Five Interactive Emotions
By Michael Turk
Several years ago my office manager slumped into work with red-rimmed eyes on a gray, rainy day and announced, “I just came from the vet. Snoopy’s been hit by a car and he’s critical.” She sobbed, “I can’t work, but I hate to leave you in the lurch. I’m afraid I won’t be able to talk to patients without crying.”
“That’s understandable,” I replied. “How about an ear needle for your emotions?”
“Ooooh, good idea,” she said with a sigh.
Mary had a strong fire energy, which meant she came from her heart. That made her a great office manager. She ruled the front office with awareness of the patients and their needs while at the same time managing the therapists and her demanding boss.
Mary was always happy and spoke with a melodic tone in her voice. She knew when to worry about a situation and when to let go. But now Mary had deep emotional tension; she feared losing her dog.
I needled the lung and kidney points for grief and fear to harmonize them with the heart point (her basic nature) to calm her distress.
As I was inserting the ear needles, I said, “Let’s talk about the patient schedule and who might cover your shift. That’ll take about five minutes—enough time for the ear needle to do its magic. Then if you still want to go home, I can handle it.”
Five minutes later she exclaimed, “I feel good. I think I’d rather stay—there’s nothing I can do about Snoopy, and I’d rather keep myself busy until I hear from the vet.”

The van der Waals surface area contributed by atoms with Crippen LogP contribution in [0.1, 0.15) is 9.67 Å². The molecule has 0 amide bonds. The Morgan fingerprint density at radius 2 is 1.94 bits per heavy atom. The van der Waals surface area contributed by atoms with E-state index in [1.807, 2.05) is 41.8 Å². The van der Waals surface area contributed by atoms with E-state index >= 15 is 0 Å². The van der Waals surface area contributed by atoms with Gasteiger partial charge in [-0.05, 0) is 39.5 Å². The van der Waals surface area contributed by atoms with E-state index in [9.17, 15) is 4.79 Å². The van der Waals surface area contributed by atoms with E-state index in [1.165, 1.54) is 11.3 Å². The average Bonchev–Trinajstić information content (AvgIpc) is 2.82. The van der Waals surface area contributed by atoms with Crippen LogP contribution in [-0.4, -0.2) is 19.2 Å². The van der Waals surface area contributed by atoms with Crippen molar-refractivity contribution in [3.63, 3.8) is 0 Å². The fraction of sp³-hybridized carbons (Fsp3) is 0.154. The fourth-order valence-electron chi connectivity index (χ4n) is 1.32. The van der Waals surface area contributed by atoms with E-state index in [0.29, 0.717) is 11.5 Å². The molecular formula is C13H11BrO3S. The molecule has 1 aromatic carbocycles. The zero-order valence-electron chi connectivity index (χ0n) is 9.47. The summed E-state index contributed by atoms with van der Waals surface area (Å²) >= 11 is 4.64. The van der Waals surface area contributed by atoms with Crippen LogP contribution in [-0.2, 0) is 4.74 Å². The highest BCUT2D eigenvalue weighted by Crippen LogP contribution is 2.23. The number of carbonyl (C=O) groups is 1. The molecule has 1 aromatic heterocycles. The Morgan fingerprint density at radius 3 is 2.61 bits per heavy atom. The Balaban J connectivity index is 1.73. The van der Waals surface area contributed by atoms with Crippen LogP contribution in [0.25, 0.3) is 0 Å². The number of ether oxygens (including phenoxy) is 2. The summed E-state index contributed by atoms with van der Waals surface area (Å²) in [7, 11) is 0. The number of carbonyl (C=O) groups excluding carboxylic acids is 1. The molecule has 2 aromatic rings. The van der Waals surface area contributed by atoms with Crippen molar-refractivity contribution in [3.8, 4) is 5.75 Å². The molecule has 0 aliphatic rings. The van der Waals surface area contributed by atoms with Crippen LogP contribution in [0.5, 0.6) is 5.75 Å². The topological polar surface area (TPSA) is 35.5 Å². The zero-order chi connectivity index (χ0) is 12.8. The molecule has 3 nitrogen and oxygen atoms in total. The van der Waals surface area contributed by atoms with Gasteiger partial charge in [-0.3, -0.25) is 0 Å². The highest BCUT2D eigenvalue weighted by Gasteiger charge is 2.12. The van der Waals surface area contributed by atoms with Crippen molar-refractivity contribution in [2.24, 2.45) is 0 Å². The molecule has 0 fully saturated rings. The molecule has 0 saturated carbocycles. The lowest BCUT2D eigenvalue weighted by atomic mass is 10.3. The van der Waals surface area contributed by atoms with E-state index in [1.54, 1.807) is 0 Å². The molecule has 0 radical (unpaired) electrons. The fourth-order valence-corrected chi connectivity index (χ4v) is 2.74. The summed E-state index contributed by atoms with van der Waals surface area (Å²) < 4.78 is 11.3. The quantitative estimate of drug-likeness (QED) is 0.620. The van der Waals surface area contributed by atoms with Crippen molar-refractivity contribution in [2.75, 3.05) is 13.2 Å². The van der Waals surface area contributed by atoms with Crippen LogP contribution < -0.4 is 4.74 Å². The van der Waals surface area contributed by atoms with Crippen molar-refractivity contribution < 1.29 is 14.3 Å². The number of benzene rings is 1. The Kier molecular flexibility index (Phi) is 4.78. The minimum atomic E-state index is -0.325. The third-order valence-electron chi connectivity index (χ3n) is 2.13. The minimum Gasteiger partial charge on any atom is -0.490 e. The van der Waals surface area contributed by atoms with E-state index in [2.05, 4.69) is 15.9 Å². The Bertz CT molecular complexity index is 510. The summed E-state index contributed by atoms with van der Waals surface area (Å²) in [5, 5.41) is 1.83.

I smiled, “Sounds good.”
Then she asked, “What did you do? I am still concerned but I don’t feel stressed anymore. So I’m curious; how does it work?”
I directed her, “Look at this chart of the five elements. It has the corresponding colors, viscera, and emotions. Notice the arrows pointing clockwise; they show the order of production and the arrows forming a star inside show the order of control.”
I continued, “To harmonize your emotions I inserted the ear needles in your ear’s kidney and lung points. Grief, the emotion of the lung, produces fear, the emotion of the kidney. The adrenalin from the gland above your kidney produces the feeling of fear. Fear then controls and inhibits joy in the heart. Reduced joy in the heart fails to control the feeling of loss produced by the lungs. Fear, joy, and loss become a vicious cycle easily harmonized with ear needles.”
I happened to be teaching a class on understanding the five emotions and invited her to sit in. In my class for nurses, acupuncturists, and massage therapists, the five elements and yin/yang principles are used to understand human emotions and how this knowledge applies when treating clients and patients. Why don’t you, dear reader, join me for my next five emotions class? Contact Michael Turk at 530-213-3332 or see ad in this issue.